The graphics depicting the different objects may also be color coded to orient the student to the proper location on a keyboard and make the proper association with the bass or treble clef staff that a particular note is associated with. Further, the notes that fall on lines may be color coded the same and notes that fall in spaces may be color coded differently to further reinforce the proper location of notes on a scale with the keys of a keyboard.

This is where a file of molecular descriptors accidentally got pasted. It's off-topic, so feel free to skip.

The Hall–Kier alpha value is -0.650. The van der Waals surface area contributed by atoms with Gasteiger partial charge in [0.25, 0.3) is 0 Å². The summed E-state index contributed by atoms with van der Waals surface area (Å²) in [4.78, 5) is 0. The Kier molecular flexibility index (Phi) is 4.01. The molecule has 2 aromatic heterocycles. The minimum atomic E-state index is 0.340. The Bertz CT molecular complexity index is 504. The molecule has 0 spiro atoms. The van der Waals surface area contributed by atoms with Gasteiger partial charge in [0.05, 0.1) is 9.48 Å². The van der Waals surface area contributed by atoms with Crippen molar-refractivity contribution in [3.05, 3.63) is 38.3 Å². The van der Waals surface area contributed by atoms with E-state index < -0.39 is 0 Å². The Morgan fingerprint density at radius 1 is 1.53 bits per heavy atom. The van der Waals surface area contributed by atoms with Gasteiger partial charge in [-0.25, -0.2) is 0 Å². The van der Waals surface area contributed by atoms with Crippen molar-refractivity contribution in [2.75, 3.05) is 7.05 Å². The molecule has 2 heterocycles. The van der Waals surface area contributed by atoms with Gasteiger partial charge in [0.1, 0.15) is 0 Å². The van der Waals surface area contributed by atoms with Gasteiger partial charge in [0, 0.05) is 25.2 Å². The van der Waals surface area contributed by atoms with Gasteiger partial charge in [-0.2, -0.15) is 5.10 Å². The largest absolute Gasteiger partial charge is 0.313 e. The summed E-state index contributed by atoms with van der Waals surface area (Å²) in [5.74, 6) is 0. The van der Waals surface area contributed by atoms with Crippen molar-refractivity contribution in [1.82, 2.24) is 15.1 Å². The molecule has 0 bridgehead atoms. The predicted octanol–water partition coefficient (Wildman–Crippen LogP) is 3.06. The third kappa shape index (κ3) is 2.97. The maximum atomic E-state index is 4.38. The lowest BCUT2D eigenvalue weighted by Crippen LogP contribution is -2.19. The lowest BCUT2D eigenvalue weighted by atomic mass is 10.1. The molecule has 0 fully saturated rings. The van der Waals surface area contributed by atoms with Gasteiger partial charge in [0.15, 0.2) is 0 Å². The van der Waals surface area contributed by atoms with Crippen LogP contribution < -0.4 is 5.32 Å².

FIG. 2 depicts bass clef puzzle game 30. Treble clef puzzle game is depicted in FIG. 10 and is described more fully below. Notes are scrolled or streamed from the left hand side of the screen in one of a variety of depictions using for example the graphical representation shown in FIG. 1. Note 32 is depicted as a ladder to represent the note corresponding to the “La” of the Solfeggio system which would be the note “A” on the bass clef. In this embodiment which could be implemented in a desktop computer system with visual display device such as a monitor or CRT, the user is required to move the note up or down, through computer input devices such as a mouse or game controller or keyboard, to position it in its proper location on the bass clef and thereby fill in space 42 which in turn adds another segment to bird picture 34. The method allows for changing the depiction from a pictorial representation such as ladder 32 to a letter representation “A.” It also could simply be a traditional note designation with the student having to identify the note by a sound emitted from the system. As each picture such as bird picture 34 is filled in, a piece of Mozart picture 36 is filled in and the student receives coins or points 38 into treasure chest 40. Time 44 may be kept to produce differing count totals for faster performance and identification of the notes. As is readily apparent, other scoring and feedback mechanisms may be employed so long as the student sees and/or hears responses that reflect proper and improper choices.